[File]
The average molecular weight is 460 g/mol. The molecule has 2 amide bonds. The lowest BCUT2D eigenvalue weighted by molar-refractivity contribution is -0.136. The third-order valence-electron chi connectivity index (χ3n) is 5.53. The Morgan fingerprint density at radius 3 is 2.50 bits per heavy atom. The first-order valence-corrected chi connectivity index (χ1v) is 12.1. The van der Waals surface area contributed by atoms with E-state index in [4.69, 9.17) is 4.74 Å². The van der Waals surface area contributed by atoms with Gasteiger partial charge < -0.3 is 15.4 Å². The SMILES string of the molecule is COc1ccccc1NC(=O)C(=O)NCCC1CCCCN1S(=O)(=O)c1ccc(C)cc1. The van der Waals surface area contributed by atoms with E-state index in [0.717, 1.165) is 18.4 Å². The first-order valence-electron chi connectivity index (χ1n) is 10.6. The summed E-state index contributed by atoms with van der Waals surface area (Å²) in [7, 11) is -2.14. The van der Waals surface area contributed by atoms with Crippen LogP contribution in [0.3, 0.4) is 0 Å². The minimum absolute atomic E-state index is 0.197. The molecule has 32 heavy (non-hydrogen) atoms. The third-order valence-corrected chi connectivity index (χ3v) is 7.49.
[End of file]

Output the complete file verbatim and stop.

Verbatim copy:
The average molecular weight is 460 g/mol. The molecule has 2 amide bonds. The lowest BCUT2D eigenvalue weighted by molar-refractivity contribution is -0.136. The third-order valence-electron chi connectivity index (χ3n) is 5.53. The Morgan fingerprint density at radius 3 is 2.50 bits per heavy atom. The first-order valence-corrected chi connectivity index (χ1v) is 12.1. The van der Waals surface area contributed by atoms with E-state index in [4.69, 9.17) is 4.74 Å². The van der Waals surface area contributed by atoms with Gasteiger partial charge < -0.3 is 15.4 Å². The SMILES string of the molecule is COc1ccccc1NC(=O)C(=O)NCCC1CCCCN1S(=O)(=O)c1ccc(C)cc1. The van der Waals surface area contributed by atoms with E-state index in [0.717, 1.165) is 18.4 Å². The first-order valence-electron chi connectivity index (χ1n) is 10.6. The summed E-state index contributed by atoms with van der Waals surface area (Å²) in [7, 11) is -2.14. The van der Waals surface area contributed by atoms with Crippen LogP contribution in [0.3, 0.4) is 0 Å². The minimum absolute atomic E-state index is 0.197. The molecule has 32 heavy (non-hydrogen) atoms. The third-order valence-corrected chi connectivity index (χ3v) is 7.49.